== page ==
2. The tragedy itself.

Though I do not typically enjoy movies where children die, I understand that these movies have to exist — how else would we learn to process tragedy and the loss of young people? It is through art that we learn to heal.

However, in My Girl, it seemed — what’s a good word for it? — ill-considered. Here’s what happens: Thomas J. and Vada are out playing in the woods one day when they stumble across a bee’s nest. Mind you, prior to this, Thomas J. has mentioned on multiple occasions that he is allergic to “everything.” Everything? “Everything.” So when the two of them start poking at a bee’s nest, you pretty much assume the worst. However, the kids manage to survive the destruction of the nest by running away, and the worst seems to have been avoided. Vada mentions that she dropped her mood ring in the forest, but doesn’t seem terribly upset about it. Fast forward a few minutes: Thomas J. and Vada have decided that they want to explore what kissing is like (cringe, but also, ‘awww.’). The two share an innocent peck and Thomas J. rides off with a goofy grin. Suddenly, Thomas J. has the idea to go back into the woods and look for Vada’s ring (yes, we all know where this is going). Upon returning to the site of the nest, Thomas J. leans over to find the ring, only to realize that the bees have not all vacated the area. He is attacked by a giant swarm, and as we are informed in the next scene by the police officer at Vada’s house, dies — from a combination of his allergies, as well as the sheer volume of bees.

Here’s my issue with this (aside from the normal issues of having children die): Vada does not care enough about that ring to have Thomas J. die for it. There was no point at which Vada expressed that the ring was exceptionally important to her. Maybe if she had said that it was her mother’s ring, or that her father had given it to her, or really attached any emotional connection to it at all, I would have understood it. But she didn’t! Yeah, she liked the ring, but she wasn’t distraught over it disappearing. She acted like any of us would — bummed, but not broken. This upsets me only because I felt like there was no reason for Thomas J. to feel like he had to go get it — no reason, of course, other than the infatuation he feels for Vada after sharing their kiss. And hey, maybe that is reason enough, and maybe I’m just projecting after all because it was tragic and made me sad, too. Even with all of the stomach-sinking foreshadowing, I still hoped that Thomas J. was in the clear, and I still couldn’t help but be sad, which is maybe the most brilliant move by the movie after all: it foreshadows the death time and time again, and most of us know what’s going to happen, but that doesn’t make it any less tragic, and it doesn’t make it any less depressing when Thomas J. finally goes. So as I write this, I realize, perhaps that was the point after all — that tragedy happens even when there is no good reason, and really — is there ever a good enough reason? And can we ever really be prepared?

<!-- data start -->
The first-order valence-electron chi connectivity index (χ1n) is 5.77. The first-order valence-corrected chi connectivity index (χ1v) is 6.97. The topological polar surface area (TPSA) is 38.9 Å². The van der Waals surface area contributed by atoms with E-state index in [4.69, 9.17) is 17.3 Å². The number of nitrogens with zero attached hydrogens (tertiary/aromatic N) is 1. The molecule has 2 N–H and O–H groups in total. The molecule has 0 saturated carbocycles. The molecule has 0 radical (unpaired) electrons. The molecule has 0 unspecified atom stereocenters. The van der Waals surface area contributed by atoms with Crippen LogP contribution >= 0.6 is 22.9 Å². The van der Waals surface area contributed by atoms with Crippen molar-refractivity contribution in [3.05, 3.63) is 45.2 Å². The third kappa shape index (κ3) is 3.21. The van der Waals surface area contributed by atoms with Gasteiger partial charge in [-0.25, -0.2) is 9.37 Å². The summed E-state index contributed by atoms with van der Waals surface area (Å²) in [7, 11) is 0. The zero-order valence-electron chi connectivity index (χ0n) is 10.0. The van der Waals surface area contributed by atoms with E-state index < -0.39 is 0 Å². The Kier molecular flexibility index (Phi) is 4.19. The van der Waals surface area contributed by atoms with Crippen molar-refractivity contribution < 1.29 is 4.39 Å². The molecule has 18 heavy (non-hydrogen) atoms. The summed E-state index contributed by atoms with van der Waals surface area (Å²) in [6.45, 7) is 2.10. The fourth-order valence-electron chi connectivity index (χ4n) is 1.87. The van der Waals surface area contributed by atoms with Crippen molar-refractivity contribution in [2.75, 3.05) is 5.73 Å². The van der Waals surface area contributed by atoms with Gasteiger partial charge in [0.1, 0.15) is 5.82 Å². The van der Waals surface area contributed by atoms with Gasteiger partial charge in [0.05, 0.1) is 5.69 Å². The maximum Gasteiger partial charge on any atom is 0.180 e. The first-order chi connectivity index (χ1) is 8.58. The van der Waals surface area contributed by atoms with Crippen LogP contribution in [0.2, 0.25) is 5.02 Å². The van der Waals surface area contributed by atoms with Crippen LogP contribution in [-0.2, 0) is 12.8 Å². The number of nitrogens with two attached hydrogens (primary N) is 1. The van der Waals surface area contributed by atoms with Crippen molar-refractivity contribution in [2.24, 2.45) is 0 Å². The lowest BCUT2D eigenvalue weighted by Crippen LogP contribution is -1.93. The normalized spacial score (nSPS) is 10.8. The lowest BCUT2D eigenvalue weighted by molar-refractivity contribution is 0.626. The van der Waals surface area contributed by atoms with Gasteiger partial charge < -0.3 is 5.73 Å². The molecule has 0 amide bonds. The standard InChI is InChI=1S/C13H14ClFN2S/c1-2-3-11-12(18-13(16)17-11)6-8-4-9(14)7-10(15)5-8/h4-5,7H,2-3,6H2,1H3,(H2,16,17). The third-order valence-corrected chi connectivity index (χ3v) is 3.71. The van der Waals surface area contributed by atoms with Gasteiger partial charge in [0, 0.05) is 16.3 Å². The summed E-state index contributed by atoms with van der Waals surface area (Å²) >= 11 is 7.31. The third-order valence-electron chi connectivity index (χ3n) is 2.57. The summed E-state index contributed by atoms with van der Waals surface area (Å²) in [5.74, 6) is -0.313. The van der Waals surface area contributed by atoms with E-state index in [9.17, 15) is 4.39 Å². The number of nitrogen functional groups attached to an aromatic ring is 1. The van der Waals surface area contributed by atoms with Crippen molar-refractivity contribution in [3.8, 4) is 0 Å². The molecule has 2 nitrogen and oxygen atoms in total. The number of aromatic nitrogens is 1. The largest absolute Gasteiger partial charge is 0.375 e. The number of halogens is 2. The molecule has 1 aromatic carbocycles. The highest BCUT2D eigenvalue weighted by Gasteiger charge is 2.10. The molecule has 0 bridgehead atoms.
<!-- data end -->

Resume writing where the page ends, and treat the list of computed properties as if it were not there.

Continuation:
In the case of My Girl, nostalgia and sentiment go a long way. I can understand why people like the movie — we are creatures drawn to tragedy, after all — but for myself, I could do without it. I understand the lessons it teaches, and I understand the function of its tragedy, but for my child self, I’m glad I never saw it; as my adult self, I’m glad it was free to watch.

But hey, you go on loving My Girl, and I’ll go on loving Air Bud, The Sandlot, and My Dog Skip. Just do yourselves a favor, would you? Go watch Trading Places. Because undoubtably, inarguably, the biggest tragedy of My Girl is not knowing that Jamie Lee Curtis and Dan Akykroyd are far more than Shelley and Mr. Sultenfuss — they’re “Inga from Sweden” and “Winthorpe,” and they are amazing.